For violence to escalate, it must not only be thinkable, but also feasible. Potential participants must plan and coordinate with one another, recruit others and acquire weapons and training. This concept of feasibility emerges from studies of civil war, which argue that insurgency is less about motive and more about financial and operational capacity to rebel. This ability to organize also requires a government that is unable or unwilling to de-escalate violence.
Since Jan. 6, journalists have pointed to the ways that social media, including Parler and Facebook, have created spaces for participants to organize and plan events such as the Capitol siege, and that some Trump allies may have helped enable the attack.
Participants coordinated in online forums where they discussed ride-shares, lodging, restaurants and which weapons to bring. Political violence has also become increasingly feasible in the United States as gun ownership rates rise and self-styled militia groups strengthen and proliferate.
This condition of feasibility has enabled violence to escalate in other contexts, as well. In Kenya, post-election violence in 2008 was feasible in part because politicians helped organize the violence. They hired and collaborated with armed groups, held local meetings and distributed weapons and fuel. Similarly, in India, studies have shown that political parties often coordinate with local criminals to carry out communal violence.
In many situations, violence is both thinkable and feasible, but other factors restrain escalation. Police make arrests, the military intervenes, leaders call for moderation or fears of prosecution keep people at home.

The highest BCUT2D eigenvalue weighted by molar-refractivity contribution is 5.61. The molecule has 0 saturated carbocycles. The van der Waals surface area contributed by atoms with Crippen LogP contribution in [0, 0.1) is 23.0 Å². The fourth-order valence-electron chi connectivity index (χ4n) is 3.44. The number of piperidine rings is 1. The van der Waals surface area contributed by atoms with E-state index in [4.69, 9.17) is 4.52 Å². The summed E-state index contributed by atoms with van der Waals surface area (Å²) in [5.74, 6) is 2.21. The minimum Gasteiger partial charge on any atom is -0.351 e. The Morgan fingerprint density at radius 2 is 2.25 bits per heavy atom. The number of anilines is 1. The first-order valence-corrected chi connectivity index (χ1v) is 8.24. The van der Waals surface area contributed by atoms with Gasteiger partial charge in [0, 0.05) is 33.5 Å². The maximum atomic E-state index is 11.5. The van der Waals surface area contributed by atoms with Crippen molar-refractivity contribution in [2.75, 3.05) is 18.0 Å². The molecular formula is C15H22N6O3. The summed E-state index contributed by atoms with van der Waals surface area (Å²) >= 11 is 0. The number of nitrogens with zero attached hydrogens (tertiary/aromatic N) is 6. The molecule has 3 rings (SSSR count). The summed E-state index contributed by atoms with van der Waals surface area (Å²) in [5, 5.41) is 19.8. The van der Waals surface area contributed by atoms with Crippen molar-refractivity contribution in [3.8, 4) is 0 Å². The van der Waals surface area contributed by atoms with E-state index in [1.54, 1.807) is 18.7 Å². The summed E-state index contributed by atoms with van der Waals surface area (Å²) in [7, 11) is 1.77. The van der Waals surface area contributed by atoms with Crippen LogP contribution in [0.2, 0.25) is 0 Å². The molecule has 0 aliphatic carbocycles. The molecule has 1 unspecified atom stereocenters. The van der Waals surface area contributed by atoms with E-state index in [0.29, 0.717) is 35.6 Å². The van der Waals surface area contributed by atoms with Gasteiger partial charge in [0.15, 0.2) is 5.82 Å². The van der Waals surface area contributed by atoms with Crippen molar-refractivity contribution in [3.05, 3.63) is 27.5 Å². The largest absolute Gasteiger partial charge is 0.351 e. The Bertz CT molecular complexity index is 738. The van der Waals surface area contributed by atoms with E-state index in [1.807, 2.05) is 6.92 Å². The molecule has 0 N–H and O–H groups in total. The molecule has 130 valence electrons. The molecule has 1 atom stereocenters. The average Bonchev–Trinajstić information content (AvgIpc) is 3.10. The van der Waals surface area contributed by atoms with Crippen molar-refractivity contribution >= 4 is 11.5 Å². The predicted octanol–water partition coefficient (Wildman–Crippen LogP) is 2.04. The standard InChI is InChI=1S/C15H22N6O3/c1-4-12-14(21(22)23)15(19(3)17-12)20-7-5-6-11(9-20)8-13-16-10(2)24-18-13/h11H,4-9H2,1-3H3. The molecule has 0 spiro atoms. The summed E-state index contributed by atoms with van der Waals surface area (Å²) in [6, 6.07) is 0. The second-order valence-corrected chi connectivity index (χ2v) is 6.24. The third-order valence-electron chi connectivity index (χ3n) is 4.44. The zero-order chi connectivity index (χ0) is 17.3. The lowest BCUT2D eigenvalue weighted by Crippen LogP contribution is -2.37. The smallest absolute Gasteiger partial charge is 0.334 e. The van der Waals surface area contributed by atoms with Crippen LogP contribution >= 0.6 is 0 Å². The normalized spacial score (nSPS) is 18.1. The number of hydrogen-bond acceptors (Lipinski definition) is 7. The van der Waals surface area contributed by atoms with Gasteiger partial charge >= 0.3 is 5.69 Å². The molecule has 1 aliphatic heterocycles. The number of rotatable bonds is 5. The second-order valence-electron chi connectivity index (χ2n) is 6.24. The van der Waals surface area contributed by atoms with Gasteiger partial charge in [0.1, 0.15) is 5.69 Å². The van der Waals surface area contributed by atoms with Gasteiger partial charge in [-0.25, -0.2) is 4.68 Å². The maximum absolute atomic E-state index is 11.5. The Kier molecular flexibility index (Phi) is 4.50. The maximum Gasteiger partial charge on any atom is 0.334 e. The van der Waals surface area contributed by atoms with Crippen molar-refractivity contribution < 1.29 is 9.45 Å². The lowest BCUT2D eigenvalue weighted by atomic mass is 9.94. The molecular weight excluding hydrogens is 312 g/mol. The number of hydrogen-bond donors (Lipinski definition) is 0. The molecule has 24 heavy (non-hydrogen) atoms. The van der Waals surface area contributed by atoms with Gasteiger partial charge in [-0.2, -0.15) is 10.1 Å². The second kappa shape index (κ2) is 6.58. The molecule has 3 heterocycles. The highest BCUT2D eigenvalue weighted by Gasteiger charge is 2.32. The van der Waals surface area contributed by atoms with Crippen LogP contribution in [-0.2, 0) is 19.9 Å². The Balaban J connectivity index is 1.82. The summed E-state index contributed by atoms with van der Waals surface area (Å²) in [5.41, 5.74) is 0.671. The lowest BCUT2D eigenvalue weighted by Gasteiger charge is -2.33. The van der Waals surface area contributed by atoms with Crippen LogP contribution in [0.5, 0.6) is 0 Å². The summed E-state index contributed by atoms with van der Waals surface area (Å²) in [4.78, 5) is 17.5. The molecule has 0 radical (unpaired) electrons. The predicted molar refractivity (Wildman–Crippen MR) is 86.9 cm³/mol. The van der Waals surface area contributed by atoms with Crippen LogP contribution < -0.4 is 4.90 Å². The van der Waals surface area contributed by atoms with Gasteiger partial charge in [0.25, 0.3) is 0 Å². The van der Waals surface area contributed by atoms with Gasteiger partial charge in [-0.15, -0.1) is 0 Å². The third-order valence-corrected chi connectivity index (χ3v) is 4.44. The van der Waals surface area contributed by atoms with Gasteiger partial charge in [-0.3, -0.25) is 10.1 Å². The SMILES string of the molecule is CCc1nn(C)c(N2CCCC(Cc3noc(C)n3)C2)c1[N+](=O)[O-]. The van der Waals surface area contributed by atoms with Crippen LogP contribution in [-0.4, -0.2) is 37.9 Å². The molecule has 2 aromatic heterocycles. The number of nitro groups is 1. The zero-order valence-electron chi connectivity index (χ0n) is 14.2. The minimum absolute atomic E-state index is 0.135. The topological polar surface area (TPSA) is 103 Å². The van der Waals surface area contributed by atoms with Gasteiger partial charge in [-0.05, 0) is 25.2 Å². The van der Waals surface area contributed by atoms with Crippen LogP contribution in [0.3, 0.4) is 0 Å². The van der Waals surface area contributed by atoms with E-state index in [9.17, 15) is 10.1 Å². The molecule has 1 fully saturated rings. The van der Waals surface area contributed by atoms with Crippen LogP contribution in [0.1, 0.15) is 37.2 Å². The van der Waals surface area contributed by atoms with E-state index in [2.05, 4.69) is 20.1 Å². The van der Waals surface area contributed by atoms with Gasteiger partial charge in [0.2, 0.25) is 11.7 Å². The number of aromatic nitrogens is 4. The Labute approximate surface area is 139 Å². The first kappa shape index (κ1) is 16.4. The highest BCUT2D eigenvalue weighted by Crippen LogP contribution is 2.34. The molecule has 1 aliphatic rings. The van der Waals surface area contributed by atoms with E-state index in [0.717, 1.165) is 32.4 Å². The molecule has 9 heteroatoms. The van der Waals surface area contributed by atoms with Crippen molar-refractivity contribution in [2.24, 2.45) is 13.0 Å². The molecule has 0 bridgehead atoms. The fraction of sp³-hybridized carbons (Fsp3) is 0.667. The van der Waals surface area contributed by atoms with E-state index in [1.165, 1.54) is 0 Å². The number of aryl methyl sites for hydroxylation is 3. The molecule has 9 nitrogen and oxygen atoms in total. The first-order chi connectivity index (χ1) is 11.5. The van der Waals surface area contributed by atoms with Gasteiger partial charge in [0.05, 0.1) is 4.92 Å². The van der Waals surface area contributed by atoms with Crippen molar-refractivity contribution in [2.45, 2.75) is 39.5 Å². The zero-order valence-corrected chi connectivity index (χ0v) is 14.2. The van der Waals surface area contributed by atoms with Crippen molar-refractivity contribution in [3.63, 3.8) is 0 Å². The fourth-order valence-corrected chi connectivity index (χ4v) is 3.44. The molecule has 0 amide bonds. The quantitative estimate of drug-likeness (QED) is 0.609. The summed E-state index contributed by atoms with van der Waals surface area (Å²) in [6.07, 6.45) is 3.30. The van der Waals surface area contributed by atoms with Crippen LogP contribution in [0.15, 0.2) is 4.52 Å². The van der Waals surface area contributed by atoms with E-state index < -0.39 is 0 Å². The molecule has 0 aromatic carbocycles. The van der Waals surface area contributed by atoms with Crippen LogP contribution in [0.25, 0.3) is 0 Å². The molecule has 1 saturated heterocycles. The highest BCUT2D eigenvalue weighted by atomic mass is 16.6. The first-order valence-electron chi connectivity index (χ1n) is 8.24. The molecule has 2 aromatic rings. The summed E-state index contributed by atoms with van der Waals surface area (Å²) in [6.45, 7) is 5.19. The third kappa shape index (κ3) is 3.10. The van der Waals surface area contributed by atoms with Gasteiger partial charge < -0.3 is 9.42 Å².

The attacks on the Capitol were so alarming in part because a presumed restraint on potential violence — the Capitol Police — failed to stop the rioters. As many have noted, this failure contrasted starkly with the heavy police response to largely peaceful Black Lives Matter protesters during the summer of 2020. The breakdown of societal or institutional restraints on violence is a function of both capacity and political choice. But other important forces did help restrain further violence at the Capitol, including protesters who decried their fellows’ window-smashing rampages.
We can find several other examples of restraints failing and enabling the escalation of violence. During the Rwandan genocide, many highly influential churches that could have protected civilians actually facilitated violence against them. During Kenya’s post-election crisis, the police were overwhelmed by the violence and were often unable or unwilling to stop the attacks. Law enforcement also escalated electoral clashes, sexually assaulting civilians and shooting into crowds of protesters.
What does this mean?
To be sure, none of these conditions alone predicts violence. But large-scale violent events are more likely where we find all three conditions, as in the Capitol attack.
Those who seek to prevent future violence may wish to pay attention to the slow-moving shifts in political discourse that can transform violent talk into action. By doing so, they can more easily identify potential moments for intervention and de-escalation.
Kathleen Klaus (@KathleenKlaus) is an assistant professor of politics at the University of San Francisco and author of the book “Political Violence in Kenya: Land, Elections, and Claim-making” (Cambridge University Press, 2020).